Pet Poison Prevention Awareness Month

March is Pet Poison Prevention Awareness Month

Everything you need to know to help prevent pet poisoning!

All pet owners and lovers want to do what’s right for their furry family member. That means giving them the best foods, treats, toys, and medical care. It also means educating themselves on pet safety at home and away from home. For over 50 years, March has been designated as Pet Poison Prevention Awareness Month. The month is sponsored by the National Poisoning Prevention Council (“the Council”). It is a group of representatives from government and nonprofit organizations that have an interest in the prevention of unintentional poisoning through raising awareness and public education. By taking time to learn about the needs of your pets, you can help ensure they live the longest, healthiest lives possible. Here is some important information on pet poisons commonly found in the household.

Household plants

When your significant other brings home a beautiful bouquet, checking if it contains a poisonous plant to pets is not first on your mind. Unfortunately, there are some common household plants and flowers that are lethal to cats and dogs. A small list includes:

  • Autumn Crocus

  • Azalea

  • Lilies

  • Oleander

  • Dieffenbachia

  • Sago Palm

  • Tulips

  • Hyacinths

Lilies of all varieties are especially lethal to cats. If your cat ingests them, they should be taken to the vet immediately. Even small ingestions of two or three petals/leaves can result in kidney failure.

Human foods

Even if you’re an owner who doesn’t allow your pet to eat people food, pets can sneak their way into a pantry or cupboard for a naughty treat. Many common household foods are highly toxic to pets. If you leave these foods easily accessible to a sneaky dog or cat, it’s possible they could poison themselves. Among these toxic people foods are:

  • Chocolate, Coffee and Caffeine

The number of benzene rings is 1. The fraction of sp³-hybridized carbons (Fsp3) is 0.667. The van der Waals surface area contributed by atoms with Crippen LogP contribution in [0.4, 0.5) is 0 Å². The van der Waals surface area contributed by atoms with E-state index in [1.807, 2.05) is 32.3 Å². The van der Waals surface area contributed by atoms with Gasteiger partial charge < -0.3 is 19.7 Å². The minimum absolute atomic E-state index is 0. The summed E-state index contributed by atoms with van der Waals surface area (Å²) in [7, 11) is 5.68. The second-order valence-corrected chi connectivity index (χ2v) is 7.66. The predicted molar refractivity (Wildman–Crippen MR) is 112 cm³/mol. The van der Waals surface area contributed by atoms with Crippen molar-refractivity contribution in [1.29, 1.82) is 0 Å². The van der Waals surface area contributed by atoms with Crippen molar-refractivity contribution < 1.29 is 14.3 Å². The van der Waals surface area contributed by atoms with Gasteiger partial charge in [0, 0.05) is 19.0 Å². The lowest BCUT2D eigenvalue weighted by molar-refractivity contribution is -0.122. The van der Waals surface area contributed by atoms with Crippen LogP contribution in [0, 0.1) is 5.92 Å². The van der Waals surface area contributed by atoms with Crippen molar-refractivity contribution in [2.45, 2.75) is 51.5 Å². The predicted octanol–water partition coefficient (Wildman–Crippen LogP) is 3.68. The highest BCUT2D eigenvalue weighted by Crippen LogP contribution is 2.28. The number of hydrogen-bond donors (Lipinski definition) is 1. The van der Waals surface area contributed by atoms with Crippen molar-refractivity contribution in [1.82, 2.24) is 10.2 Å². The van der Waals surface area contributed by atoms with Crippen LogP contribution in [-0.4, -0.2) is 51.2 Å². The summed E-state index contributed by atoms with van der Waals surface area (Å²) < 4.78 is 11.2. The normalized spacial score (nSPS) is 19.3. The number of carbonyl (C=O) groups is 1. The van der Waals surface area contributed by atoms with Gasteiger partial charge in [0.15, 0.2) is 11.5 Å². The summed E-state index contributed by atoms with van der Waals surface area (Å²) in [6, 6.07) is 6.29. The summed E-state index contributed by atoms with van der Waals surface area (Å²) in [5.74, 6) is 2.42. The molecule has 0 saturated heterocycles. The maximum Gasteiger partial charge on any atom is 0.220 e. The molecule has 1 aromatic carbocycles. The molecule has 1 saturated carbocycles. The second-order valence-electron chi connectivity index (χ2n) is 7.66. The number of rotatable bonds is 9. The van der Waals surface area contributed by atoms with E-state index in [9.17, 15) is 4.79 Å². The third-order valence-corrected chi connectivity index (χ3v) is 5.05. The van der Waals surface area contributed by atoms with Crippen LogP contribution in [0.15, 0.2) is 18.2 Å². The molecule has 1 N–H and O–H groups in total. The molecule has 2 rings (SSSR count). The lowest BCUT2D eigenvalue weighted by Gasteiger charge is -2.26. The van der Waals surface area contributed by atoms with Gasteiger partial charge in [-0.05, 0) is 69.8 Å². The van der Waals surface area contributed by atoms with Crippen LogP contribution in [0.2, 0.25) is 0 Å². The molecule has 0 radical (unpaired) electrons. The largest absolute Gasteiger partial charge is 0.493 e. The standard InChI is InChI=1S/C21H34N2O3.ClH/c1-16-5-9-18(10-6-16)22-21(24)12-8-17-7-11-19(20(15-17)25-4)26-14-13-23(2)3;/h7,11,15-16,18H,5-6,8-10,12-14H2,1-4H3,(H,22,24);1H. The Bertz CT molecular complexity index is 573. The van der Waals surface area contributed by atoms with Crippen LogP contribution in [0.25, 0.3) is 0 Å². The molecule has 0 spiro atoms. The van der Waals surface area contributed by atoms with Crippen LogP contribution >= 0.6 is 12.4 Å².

• Citrus

  • Coconut and Coconut Oil

  • Grapes and Raisins

  • Macadamia Nuts

  • Milk and Dairy

  • Onions, Garlic, Chives

  • Xylitol (a sweetener found in some gums and candies)

Household products and medications

It’s always best to keep any cleaning products and mediations behind closed doors and out of reach of curious paws and noses. Pets may not be naturally drawn towards ingesting these things, but you never know when an accident could occur. Also, never give your dog or cat human medications! Only your vet should be advising how to medicate and prescribing those medications. Here is a list of toxic household products and medicines:

  • Bleach

  • batteries

  • Carpet fresheners and shampoos

  • Essential oils

  • Fabric Softener Sheets

  • Toilet Cleaning Tablets

  • Adderall

  • Petroleum Jelly

  • Aspirin and baby aspirin

  • Bar Soap and Face Wash

  • Ibuprofen and Naproxen

  • Kaopectate and Pepto Bismol

As always, contact your vet in the event that your pet has ingested a potentially toxic substance. The ASPCA also has a 24/7 hotline you can call if you suspect your animal has been poisoned.

ASPCA Animal Poison Control Center Phone Number: (888) 426-4435

The ASPCA also has a mobile app for download that gives you a comprehensive guide on many more toxic substances. The app gives you a wealth of information, including: complete access to colorful images for easy identification, level of toxicity, side effects, and actions to take for each item listed.



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